Saturday, January 03, 2009

The best of 2008 and the Time Machine Effect

It is harder than ever for me to consider what the best of 2008 is. That is because electronics and consumer choices keep giving us more options on when and how to purchase and consume. The net effect is that I have a time machine to the past, where I get transported to content of the past months and years.

As I write this I'm listening to Augustana's All the Stars and Boulevards ("you don't know me, you don't even careā€¦" - that would make a good blog title) - one of my most listened to CDs of 2008 - I purchased this 2005 title sometime in 2007 at a discount price, and got around to first listening it in 2008.

Sitting around the house is the Dark Knight DVD, which I purchased on a Boxing Day sale for $9.99 (I could have bought the blue-ray version for $19.99, which can run off the player on my laptop into the TV, but I find our DVD player that upgrades does a good pretence of 1080p). We will watch it sometime in 2009, but the Dark Knight may stay in the batcave for months.
Thus my best of 2008 list is quite tainted - I haven't seen and/or heard everything just yet.

My favorite live show was the musical The Sound of Music - this new production is visually awesome, to the point it would be worth seeing even if it had no music or dialogue. The amazing set designs deliver the full emotional impact of the musical. We will return to see this again in 2009.

The best set design ever not a big screen, but should be, was Mad Men, Seasons I and II. The costumes were pure eye candy, and it is no surprise this series won awards such as "Outstanding Art Direction", "Outstanding Cinematography", and "Excellence in Production Design". This is the series for HD TVs. The show has endless plot twists, character developments and historical references, making it the pinnacle of TV so far.

Dexter Seasons II and III had strong production as well, and clever writing for Season II, and this show is a must-watch, though some scenes are a must-not-watch, for those who don't like to see a bloodbath. Sadly for this show, one mad man can't surpass a whole set of flawed men and women.

In CD's, from what I've listened so far, here's my top 5:

The Verve: Forth - leave the nursery of Coldplay for real grandeur and stellar thought
TV on the Radio: Dear Science - for some the best CD of the year
My Morning Jacket: Evil Urges - get the urge to listen to their concert on Austin City Limits
The Hold Steady: Stay Positive - a very worthy successor to their 2006 "Boys and Girls in America"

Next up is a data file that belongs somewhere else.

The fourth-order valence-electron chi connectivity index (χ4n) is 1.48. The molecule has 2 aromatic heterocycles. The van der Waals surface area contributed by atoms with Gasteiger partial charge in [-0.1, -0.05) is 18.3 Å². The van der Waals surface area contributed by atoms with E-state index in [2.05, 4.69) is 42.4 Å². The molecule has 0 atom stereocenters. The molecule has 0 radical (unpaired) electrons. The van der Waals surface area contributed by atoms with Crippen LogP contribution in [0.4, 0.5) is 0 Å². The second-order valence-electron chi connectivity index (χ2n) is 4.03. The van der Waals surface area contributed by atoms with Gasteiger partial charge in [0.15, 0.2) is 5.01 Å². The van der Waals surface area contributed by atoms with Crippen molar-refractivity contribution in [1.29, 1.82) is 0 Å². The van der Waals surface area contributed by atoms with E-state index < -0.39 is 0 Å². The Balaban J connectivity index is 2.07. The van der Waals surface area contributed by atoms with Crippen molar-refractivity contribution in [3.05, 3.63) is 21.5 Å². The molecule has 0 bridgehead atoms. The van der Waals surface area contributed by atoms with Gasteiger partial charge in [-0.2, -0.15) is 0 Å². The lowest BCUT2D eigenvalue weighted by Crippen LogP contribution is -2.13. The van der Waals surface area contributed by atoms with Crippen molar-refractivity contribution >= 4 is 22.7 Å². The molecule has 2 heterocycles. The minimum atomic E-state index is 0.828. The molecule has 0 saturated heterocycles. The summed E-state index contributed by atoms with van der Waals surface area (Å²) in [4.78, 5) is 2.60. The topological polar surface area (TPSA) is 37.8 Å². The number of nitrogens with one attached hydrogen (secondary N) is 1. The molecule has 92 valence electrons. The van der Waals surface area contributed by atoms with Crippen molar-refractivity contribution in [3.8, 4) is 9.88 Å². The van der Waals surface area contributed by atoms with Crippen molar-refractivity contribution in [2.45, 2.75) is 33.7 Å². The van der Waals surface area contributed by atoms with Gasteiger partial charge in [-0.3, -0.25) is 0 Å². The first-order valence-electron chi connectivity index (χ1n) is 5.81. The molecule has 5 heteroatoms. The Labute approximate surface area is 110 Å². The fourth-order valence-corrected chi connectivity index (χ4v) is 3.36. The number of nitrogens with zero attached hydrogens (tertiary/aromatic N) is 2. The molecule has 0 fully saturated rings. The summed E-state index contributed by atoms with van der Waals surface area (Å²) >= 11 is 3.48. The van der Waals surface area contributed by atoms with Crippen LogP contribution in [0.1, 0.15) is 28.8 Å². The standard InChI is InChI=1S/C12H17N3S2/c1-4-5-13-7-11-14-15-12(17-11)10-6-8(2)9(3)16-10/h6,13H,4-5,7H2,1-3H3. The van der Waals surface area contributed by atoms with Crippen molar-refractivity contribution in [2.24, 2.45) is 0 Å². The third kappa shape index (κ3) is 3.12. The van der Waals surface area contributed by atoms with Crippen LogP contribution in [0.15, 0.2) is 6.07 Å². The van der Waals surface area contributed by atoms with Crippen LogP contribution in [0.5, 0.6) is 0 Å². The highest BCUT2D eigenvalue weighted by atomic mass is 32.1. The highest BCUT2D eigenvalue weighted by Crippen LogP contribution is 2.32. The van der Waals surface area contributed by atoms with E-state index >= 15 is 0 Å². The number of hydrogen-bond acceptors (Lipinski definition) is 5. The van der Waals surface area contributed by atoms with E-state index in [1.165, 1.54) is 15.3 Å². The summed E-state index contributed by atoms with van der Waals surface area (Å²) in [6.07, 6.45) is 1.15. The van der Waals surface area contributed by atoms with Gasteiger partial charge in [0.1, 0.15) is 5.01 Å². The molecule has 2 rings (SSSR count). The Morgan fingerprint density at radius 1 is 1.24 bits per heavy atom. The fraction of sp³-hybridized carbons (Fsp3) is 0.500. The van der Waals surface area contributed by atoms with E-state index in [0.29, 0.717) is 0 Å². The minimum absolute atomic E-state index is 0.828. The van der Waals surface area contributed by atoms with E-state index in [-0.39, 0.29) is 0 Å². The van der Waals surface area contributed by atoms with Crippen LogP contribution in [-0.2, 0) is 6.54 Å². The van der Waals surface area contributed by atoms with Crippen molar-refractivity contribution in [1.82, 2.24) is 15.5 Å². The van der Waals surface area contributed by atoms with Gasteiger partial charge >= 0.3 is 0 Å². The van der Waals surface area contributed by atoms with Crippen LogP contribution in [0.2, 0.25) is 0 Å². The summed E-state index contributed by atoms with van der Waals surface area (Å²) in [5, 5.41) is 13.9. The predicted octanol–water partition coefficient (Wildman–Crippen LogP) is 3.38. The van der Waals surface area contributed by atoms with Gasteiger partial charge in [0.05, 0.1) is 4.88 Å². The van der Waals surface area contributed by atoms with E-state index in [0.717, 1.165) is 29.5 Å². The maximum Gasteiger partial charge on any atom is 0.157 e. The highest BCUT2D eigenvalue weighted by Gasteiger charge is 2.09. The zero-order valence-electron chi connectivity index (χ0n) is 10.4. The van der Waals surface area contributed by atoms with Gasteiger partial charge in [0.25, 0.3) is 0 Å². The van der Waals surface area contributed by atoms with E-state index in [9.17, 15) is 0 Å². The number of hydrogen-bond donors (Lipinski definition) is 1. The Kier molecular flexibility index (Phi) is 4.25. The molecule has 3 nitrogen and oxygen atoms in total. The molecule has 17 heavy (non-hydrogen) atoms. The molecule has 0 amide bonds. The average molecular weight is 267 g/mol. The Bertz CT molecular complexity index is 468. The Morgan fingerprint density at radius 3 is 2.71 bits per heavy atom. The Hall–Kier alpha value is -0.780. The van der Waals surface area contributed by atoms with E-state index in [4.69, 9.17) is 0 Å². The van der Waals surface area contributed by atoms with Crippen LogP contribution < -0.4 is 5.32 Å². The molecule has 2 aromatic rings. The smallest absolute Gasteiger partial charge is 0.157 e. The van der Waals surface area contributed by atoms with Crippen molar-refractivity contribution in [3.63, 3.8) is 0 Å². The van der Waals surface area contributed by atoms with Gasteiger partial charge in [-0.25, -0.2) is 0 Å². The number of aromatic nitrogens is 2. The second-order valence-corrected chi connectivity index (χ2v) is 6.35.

Death Cab For Cutie: Narrow Stairs - will be too narrow for some, but worth the climb up

Others worth listening to: Blitzen Trapper, Beck, Brazilian Girls, Duffy, Lil Wayne, Adele, Goldfrapp, Santogold and a whole stack of "comeback" CDs by the used-2B-greats. I guess that the Verve could be put into the last category, but I think they've accomplished something serious here.

And now for a special award: The Musical Cheeseburger of 2008

Now cheeseburgers are not bad at all. They contain many of the important food groups. Combined with the right condiments and veggies, they can be quite a tasteful treat, albeit not gourmet food. In the movie Iron Man (which might be movie cheeseburger of the year), when Iron dude returns to home the first thing he wants is a cheeseburger - as Nickelback would say, "you look better with something in your mouth" - which brings us to this year's winners of The Musical Cheeseburger of 2008 -

Nickelback: Dark Horse

This cheeseburger, produced and partly co-written by Mutt Lange, has all the right stuff - cheesy lyrics with double entendres and buns, sizzling meaty guitar hooks, too-Mutto dubs, let-us sing-along choruses, and every pop-rock greasy production trick known to fry. Mutt Lange (AC/DC, Def Leppard, Bryan Adams, Shania Twain) is the cheeseburger king of pop rock, and, having almost everything he has done before, I can tell you he is in top form after his breakup with Shania. You will be hearing this cheeseburger at every fast food music outlet in 2009.

Now this reminds me of Seinfeld's cookie routine on Letterman this year - store-bought cookies come in rows, and when you demolish one row, you are tempted to start mowing down the next. On Nickelback's CD, you keep hitting the taste buds on each track, and soon you've eaten the whole CD. Burp! And then afterwards you start thinking of the cholesterol damage. And you put Dear Science on and everything is good again.


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